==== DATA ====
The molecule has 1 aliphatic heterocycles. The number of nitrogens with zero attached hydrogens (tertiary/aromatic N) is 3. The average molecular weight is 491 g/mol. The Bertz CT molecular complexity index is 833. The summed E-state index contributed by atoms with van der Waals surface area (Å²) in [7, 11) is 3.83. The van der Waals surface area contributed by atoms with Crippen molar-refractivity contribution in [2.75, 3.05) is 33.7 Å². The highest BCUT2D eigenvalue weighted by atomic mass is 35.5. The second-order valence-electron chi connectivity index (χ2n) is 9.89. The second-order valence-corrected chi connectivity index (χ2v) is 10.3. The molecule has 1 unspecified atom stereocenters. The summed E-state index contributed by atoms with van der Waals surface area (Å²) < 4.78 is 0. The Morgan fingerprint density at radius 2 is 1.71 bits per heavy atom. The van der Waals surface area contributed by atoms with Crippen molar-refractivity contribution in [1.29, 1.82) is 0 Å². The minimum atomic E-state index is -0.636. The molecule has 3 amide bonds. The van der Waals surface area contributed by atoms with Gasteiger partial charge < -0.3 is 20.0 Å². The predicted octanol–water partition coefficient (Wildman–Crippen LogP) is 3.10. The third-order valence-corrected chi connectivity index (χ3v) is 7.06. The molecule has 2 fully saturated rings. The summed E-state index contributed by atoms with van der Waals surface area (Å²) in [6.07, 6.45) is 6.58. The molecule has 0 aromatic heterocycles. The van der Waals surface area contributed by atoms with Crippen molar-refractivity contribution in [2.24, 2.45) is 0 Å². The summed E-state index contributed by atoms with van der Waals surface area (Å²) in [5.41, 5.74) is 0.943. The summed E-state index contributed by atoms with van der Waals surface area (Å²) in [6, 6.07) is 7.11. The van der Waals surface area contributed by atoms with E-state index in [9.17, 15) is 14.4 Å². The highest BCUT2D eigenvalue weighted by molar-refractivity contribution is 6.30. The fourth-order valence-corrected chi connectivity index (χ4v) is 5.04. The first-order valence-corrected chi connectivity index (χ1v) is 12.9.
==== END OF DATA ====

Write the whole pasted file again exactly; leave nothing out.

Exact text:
The molecule has 1 aliphatic heterocycles. The number of nitrogens with zero attached hydrogens (tertiary/aromatic N) is 3. The average molecular weight is 491 g/mol. The Bertz CT molecular complexity index is 833. The summed E-state index contributed by atoms with van der Waals surface area (Å²) in [7, 11) is 3.83. The van der Waals surface area contributed by atoms with Crippen molar-refractivity contribution in [2.75, 3.05) is 33.7 Å². The highest BCUT2D eigenvalue weighted by atomic mass is 35.5. The second-order valence-electron chi connectivity index (χ2n) is 9.89. The second-order valence-corrected chi connectivity index (χ2v) is 10.3. The molecule has 1 unspecified atom stereocenters. The summed E-state index contributed by atoms with van der Waals surface area (Å²) < 4.78 is 0. The Morgan fingerprint density at radius 2 is 1.71 bits per heavy atom. The van der Waals surface area contributed by atoms with Crippen molar-refractivity contribution in [1.29, 1.82) is 0 Å². The minimum atomic E-state index is -0.636. The molecule has 3 amide bonds. The van der Waals surface area contributed by atoms with Gasteiger partial charge < -0.3 is 20.0 Å². The predicted octanol–water partition coefficient (Wildman–Crippen LogP) is 3.10. The third-order valence-corrected chi connectivity index (χ3v) is 7.06. The molecule has 2 fully saturated rings. The summed E-state index contributed by atoms with van der Waals surface area (Å²) in [6.07, 6.45) is 6.58. The molecule has 0 aromatic heterocycles. The van der Waals surface area contributed by atoms with Crippen molar-refractivity contribution in [2.24, 2.45) is 0 Å². The summed E-state index contributed by atoms with van der Waals surface area (Å²) in [5.41, 5.74) is 0.943. The summed E-state index contributed by atoms with van der Waals surface area (Å²) in [6, 6.07) is 7.11. The van der Waals surface area contributed by atoms with E-state index in [9.17, 15) is 14.4 Å². The highest BCUT2D eigenvalue weighted by molar-refractivity contribution is 6.30. The fourth-order valence-corrected chi connectivity index (χ4v) is 5.04. The first-order valence-corrected chi connectivity index (χ1v) is 12.9.